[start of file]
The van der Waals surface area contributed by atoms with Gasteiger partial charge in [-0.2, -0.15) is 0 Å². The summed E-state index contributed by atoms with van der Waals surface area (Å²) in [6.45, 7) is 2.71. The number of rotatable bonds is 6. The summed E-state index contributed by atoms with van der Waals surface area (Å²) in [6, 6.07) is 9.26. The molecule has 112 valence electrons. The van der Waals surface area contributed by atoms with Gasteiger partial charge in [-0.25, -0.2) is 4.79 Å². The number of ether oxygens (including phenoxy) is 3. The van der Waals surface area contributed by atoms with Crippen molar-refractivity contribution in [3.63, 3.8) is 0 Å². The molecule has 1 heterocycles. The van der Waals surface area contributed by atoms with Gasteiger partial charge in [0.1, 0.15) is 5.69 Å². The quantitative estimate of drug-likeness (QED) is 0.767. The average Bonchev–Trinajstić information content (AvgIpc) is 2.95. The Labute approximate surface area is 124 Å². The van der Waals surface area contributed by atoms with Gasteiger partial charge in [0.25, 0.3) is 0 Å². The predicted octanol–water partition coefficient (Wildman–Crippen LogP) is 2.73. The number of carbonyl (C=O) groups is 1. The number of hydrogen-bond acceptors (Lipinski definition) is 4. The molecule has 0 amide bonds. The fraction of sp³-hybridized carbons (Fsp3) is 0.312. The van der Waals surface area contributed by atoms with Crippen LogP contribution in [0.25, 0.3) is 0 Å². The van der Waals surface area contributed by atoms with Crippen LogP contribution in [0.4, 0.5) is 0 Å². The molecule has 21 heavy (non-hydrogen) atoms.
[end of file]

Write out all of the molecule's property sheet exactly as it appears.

The van der Waals surface area contributed by atoms with Gasteiger partial charge in [-0.2, -0.15) is 0 Å². The summed E-state index contributed by atoms with van der Waals surface area (Å²) in [6.45, 7) is 2.71. The number of rotatable bonds is 6. The summed E-state index contributed by atoms with van der Waals surface area (Å²) in [6, 6.07) is 9.26. The molecule has 112 valence electrons. The van der Waals surface area contributed by atoms with Gasteiger partial charge in [-0.25, -0.2) is 4.79 Å². The number of ether oxygens (including phenoxy) is 3. The van der Waals surface area contributed by atoms with Crippen molar-refractivity contribution in [3.63, 3.8) is 0 Å². The molecule has 1 heterocycles. The van der Waals surface area contributed by atoms with Gasteiger partial charge in [0.1, 0.15) is 5.69 Å². The quantitative estimate of drug-likeness (QED) is 0.767. The average Bonchev–Trinajstić information content (AvgIpc) is 2.95. The Labute approximate surface area is 124 Å². The van der Waals surface area contributed by atoms with Gasteiger partial charge in [0.25, 0.3) is 0 Å². The predicted octanol–water partition coefficient (Wildman–Crippen LogP) is 2.73. The number of carbonyl (C=O) groups is 1. The number of hydrogen-bond acceptors (Lipinski definition) is 4. The molecule has 0 amide bonds. The fraction of sp³-hybridized carbons (Fsp3) is 0.312. The van der Waals surface area contributed by atoms with Crippen LogP contribution in [0.25, 0.3) is 0 Å². The van der Waals surface area contributed by atoms with Crippen LogP contribution in [0.4, 0.5) is 0 Å². The molecule has 21 heavy (non-hydrogen) atoms.